Zimmer on McMillen, 'Lucy Stone: An Unapologetic Life'
Sally G. McMillen. Lucy Stone: An Unapologetic Life. New York: Oxford University Press, 2015. xiii + 338 pp. $29.95 (cloth), ISBN 978-0-19-977839-3.
Reviewed by Rebecca Zimmer (University of Southern Mississippi) Published on H-SHGAPE (February, 2017) Commissioned by Jay W. Driskell
Unrecognized Innovator and Rule Breaker: Lucy Stone’s Life
Sally G. McMillen begins her Lucy Stone with a discussion of statues of great national figures found in the rotunda of the Capitol Building. Addressing the statue of woman’s rights workers Elizabeth Cady Stanton, Lucretia Mott, and Susan B. Anthony, McMillen contends that “there should be a fourth figure memorialized here, and her absence is nearly astonishing” (p. x). McMillen is, of course, referring to Lucy Stone, and throughout the book, McMillen notes both the reasons that Stone’s statue should have been included and the likely reasons it was not.
Only four biographies of Stone precede McMillen’s, the most recent being Joelle Million’s Woman’s Voice, Woman’s Place: Lucy Stone and the Birth of the Woman's Rights Movement, which came out in 2003. McMillen used previous works for background, including Alice Stone Blackwell’s 1930 biography of her mother. McMillen indicates that sources written by Lucy Stone are scarce, as she kept neither a diary nor any other accounting of her reform activities, which is, in part, why Stone has not been given the recognition McMillen argues she deserves.
From her childhood, Stone was a Garrisonian abolitionist and argued ardently in favor of woman’s rights. Wanting to join her older brothers away at college, Stone was unable to do so until Oberlin College opened its doors, making way for women to attain university degrees. However, Stone still had to work against the barrier presented by her parents, who did not wish her to attend university, and who refused, for the first few years Stone was at Oberlin, to help her pay her way.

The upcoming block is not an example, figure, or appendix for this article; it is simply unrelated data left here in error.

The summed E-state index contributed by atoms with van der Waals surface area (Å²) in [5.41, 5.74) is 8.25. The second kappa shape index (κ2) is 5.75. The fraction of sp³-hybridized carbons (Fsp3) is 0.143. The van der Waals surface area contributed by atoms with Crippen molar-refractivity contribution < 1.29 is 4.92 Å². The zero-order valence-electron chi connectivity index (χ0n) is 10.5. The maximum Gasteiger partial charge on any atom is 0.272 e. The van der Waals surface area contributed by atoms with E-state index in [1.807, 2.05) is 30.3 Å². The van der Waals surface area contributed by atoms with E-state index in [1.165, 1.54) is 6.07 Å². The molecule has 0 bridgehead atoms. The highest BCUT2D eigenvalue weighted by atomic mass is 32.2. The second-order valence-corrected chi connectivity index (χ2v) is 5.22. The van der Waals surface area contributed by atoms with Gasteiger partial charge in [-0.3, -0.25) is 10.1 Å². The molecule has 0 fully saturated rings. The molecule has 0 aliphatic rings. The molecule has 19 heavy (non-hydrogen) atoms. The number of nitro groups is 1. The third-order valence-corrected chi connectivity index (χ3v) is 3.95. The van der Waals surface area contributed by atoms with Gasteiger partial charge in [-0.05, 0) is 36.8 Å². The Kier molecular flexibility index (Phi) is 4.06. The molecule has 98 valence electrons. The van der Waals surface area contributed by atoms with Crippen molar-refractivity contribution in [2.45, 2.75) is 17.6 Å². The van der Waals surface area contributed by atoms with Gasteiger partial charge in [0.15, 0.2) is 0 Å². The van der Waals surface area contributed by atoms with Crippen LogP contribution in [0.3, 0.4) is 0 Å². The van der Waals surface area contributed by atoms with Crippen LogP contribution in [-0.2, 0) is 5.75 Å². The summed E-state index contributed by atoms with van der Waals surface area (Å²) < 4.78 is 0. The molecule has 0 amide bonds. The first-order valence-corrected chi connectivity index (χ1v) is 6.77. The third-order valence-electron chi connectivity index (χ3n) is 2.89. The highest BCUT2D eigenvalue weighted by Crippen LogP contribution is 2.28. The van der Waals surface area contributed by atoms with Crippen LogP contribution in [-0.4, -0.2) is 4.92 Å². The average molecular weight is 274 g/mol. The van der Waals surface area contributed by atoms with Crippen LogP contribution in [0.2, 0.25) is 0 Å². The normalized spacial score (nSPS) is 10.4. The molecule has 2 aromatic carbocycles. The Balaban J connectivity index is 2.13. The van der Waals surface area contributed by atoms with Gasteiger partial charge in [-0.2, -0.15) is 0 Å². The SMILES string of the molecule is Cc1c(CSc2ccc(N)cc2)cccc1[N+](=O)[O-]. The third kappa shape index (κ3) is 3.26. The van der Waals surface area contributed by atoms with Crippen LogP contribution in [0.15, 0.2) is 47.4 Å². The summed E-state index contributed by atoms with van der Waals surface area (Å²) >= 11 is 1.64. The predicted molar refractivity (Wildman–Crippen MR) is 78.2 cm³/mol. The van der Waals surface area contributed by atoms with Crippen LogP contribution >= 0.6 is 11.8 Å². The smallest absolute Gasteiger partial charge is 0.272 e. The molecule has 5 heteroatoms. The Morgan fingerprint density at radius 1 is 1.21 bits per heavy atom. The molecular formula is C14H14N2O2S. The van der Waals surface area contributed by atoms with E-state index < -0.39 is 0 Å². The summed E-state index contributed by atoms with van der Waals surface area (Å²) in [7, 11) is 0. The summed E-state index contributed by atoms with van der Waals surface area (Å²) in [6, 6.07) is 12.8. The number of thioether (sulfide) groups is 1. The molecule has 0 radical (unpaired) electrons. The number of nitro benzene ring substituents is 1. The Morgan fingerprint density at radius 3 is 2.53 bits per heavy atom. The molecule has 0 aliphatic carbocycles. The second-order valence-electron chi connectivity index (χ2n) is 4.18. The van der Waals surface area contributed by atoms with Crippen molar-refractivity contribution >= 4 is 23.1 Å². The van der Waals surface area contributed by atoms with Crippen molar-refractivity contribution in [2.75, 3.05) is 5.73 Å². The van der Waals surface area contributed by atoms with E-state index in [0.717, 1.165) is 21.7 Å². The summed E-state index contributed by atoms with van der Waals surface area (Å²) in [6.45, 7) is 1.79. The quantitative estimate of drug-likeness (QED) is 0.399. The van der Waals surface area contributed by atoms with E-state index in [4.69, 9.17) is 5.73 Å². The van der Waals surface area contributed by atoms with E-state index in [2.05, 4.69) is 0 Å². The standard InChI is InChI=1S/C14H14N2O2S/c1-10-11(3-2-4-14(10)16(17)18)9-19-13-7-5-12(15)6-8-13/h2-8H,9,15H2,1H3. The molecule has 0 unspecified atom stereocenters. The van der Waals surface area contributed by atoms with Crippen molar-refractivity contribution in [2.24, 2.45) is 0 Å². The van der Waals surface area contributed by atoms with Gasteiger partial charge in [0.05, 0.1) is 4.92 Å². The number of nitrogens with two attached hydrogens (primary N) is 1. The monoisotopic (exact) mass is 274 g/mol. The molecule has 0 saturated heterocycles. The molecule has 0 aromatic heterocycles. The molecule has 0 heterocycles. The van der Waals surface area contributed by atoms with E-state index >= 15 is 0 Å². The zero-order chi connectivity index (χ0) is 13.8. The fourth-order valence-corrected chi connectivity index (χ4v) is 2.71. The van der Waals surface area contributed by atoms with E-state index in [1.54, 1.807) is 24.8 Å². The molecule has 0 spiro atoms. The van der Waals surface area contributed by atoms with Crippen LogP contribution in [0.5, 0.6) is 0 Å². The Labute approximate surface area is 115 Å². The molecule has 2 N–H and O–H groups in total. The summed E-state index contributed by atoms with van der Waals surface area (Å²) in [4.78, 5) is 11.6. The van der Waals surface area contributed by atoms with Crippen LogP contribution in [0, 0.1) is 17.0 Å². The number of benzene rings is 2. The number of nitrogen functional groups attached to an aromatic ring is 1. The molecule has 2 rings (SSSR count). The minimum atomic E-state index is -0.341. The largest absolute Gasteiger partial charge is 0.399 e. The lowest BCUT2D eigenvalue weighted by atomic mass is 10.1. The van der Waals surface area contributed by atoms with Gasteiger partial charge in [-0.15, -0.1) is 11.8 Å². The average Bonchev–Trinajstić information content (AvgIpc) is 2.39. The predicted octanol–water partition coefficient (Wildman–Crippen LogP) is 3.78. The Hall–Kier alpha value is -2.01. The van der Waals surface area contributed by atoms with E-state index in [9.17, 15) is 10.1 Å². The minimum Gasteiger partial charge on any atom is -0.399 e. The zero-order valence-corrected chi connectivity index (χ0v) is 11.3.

It was while at Oberlin that Stone made several important decisions. First, she decided she would never marry, because of the inequality of the institution. Second, and arguably more importantly, Stone decided she would become a public speaker, despite the fact that she was not allowed to speak in public forums at Oberlin. Following the examples of the Grimké sisters and Abby Kelley Foster, Stone began to speak publicly on issues of slavery and woman’s rights. Although her audiences were small at first, Stone soon became famous on the lecture circuit. Her popularity as a public speaker is one of the many reasons McMillen indicates she should have been included in statue in the Capitol rotunda.
After her extended courtship with Henry Browne Blackwell, Stone abandoned her collegiate resolution to never marry. An abolitionist and woman suffragist himself, Blackwell promised Stone she would be an equal in their relationship. Indeed, throughout their life together, Blackwell kept to that promise, and Stone was able to live her life in the manner she deemed fit, only with a companion, and eventually a child, rather than alone.
Together, Stone and Blackwell founded the American Woman Suffrage Association (AWSA), an inclusive organization that included women and men among its membership. Although she argued that her goal was not to work against Stanton and Anthony’s National Woman Suffrage Association (NWSA), the two organizations rivalled one another. Although both organizations worked toward the goal of woman suffrage, the AWSA was almost completely omitted from the second volume of The History of Woman Suffrage (1882), McMillen notes, because “this was history from the perspective of the NWSA and its leaders” (p. 224). The exclusion of Stone and the AWSA from this book is another reason Stone’s impact on the woman suffrage movement has often been overlooked.
Although Stone was arguably exceedingly important in the struggle for woman’s rights, McMillen’s assertion of her primacy undermines the book to some extent. Stone’s work was important, and she deserves the recognition given her by McMillen, however, she did not work in isolation. Despite their disagreements, Stone, Stanton, and Anthony still worked toward similar ends, women’s equality. Additionally, her decision not to keep a diary or leave written speeches or other papers could indicate that Stone herself did not wish to be given too much credit. Furthermore, as McMillen states, Stone took significant amounts of time away from the movement, and occasionally had difficulty speaking in public in her later years, struggles that show that her contributions to the movement were interrupted by her personal life. Despite these minor shortcomings, McMillen has provided a comprehensive view of Stone’s life.
Showing Stone’s faults as well as the many ways she furthered the woman’s movement, McMillen has written a well-rounded monograph. The book is both clear in its argument and exceedingly readable. Indeed, as the most approachable of the Stone biographies, it would make an excellent addition to any course on the history of the woman suffrage movement or feminism in America at either the graduate or the undergraduate level.
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Citation: Rebecca Zimmer. Review of McMillen, Sally G., Lucy Stone: An Unapologetic Life. H-SHGAPE, H-Net Reviews. February, 2017. URL: http://www.h-net.org/reviews/showrev.php?id=47554This work is licensed under a Creative Commons Attribution-Noncommercial-No Derivative Works 3.0 United States License.